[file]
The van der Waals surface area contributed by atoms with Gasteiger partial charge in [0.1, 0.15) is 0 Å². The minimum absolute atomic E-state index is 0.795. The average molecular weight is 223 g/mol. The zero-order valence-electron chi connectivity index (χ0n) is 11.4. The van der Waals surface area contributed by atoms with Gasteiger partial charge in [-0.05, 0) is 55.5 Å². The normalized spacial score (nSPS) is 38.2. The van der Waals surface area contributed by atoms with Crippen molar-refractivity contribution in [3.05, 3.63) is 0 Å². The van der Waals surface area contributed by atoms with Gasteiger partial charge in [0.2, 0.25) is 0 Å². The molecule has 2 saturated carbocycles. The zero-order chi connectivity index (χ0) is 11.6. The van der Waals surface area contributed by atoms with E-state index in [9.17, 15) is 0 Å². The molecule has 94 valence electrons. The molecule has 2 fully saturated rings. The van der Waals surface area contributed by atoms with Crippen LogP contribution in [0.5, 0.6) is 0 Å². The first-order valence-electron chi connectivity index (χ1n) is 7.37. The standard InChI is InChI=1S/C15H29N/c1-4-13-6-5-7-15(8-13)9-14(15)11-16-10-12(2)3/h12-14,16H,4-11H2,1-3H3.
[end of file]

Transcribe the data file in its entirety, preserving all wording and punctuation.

The van der Waals surface area contributed by atoms with Gasteiger partial charge in [0.1, 0.15) is 0 Å². The minimum absolute atomic E-state index is 0.795. The average molecular weight is 223 g/mol. The zero-order valence-electron chi connectivity index (χ0n) is 11.4. The van der Waals surface area contributed by atoms with Gasteiger partial charge in [-0.05, 0) is 55.5 Å². The normalized spacial score (nSPS) is 38.2. The van der Waals surface area contributed by atoms with Crippen molar-refractivity contribution in [3.05, 3.63) is 0 Å². The van der Waals surface area contributed by atoms with Gasteiger partial charge in [0.2, 0.25) is 0 Å². The molecule has 2 saturated carbocycles. The zero-order chi connectivity index (χ0) is 11.6. The van der Waals surface area contributed by atoms with E-state index in [9.17, 15) is 0 Å². The molecule has 94 valence electrons. The molecule has 2 fully saturated rings. The van der Waals surface area contributed by atoms with Crippen LogP contribution in [0.5, 0.6) is 0 Å². The first-order valence-electron chi connectivity index (χ1n) is 7.37. The standard InChI is InChI=1S/C15H29N/c1-4-13-6-5-7-15(8-13)9-14(15)11-16-10-12(2)3/h12-14,16H,4-11H2,1-3H3.